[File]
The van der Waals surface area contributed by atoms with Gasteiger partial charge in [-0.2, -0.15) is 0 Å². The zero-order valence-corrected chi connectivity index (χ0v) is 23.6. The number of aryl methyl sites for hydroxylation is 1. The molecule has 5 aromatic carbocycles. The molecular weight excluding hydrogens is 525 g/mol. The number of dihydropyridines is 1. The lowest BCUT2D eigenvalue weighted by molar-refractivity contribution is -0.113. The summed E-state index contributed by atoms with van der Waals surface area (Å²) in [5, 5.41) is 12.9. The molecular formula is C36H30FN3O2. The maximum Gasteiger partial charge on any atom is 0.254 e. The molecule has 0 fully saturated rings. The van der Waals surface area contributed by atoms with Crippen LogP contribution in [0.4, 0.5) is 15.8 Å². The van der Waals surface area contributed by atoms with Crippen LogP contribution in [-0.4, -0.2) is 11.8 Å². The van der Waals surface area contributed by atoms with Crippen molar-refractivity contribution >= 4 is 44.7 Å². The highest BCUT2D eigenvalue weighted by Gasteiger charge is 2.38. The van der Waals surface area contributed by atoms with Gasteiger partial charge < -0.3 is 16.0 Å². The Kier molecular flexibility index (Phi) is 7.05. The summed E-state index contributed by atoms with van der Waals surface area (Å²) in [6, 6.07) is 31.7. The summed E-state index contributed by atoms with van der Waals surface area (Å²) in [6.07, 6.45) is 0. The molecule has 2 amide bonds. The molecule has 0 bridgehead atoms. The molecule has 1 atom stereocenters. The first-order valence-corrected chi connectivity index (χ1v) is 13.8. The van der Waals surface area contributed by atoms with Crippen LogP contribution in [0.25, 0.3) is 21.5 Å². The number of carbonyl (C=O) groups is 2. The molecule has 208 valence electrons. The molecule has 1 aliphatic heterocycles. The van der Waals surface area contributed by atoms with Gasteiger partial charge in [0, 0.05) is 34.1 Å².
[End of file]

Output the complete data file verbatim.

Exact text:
The van der Waals surface area contributed by atoms with Gasteiger partial charge in [-0.2, -0.15) is 0 Å². The zero-order valence-corrected chi connectivity index (χ0v) is 23.6. The number of aryl methyl sites for hydroxylation is 1. The molecule has 5 aromatic carbocycles. The molecular weight excluding hydrogens is 525 g/mol. The number of dihydropyridines is 1. The lowest BCUT2D eigenvalue weighted by molar-refractivity contribution is -0.113. The summed E-state index contributed by atoms with van der Waals surface area (Å²) in [5, 5.41) is 12.9. The molecular formula is C36H30FN3O2. The maximum Gasteiger partial charge on any atom is 0.254 e. The molecule has 0 fully saturated rings. The van der Waals surface area contributed by atoms with Crippen LogP contribution in [0.4, 0.5) is 15.8 Å². The van der Waals surface area contributed by atoms with Crippen LogP contribution in [-0.4, -0.2) is 11.8 Å². The van der Waals surface area contributed by atoms with Crippen molar-refractivity contribution >= 4 is 44.7 Å². The highest BCUT2D eigenvalue weighted by Gasteiger charge is 2.38. The van der Waals surface area contributed by atoms with Gasteiger partial charge < -0.3 is 16.0 Å². The Kier molecular flexibility index (Phi) is 7.05. The summed E-state index contributed by atoms with van der Waals surface area (Å²) in [6, 6.07) is 31.7. The summed E-state index contributed by atoms with van der Waals surface area (Å²) in [6.07, 6.45) is 0. The molecule has 2 amide bonds. The molecule has 0 bridgehead atoms. The molecule has 1 atom stereocenters. The first-order valence-corrected chi connectivity index (χ1v) is 13.8. The van der Waals surface area contributed by atoms with Crippen LogP contribution in [0.25, 0.3) is 21.5 Å². The number of carbonyl (C=O) groups is 2. The molecule has 208 valence electrons. The molecule has 1 aliphatic heterocycles. The van der Waals surface area contributed by atoms with Gasteiger partial charge in [0, 0.05) is 34.1 Å².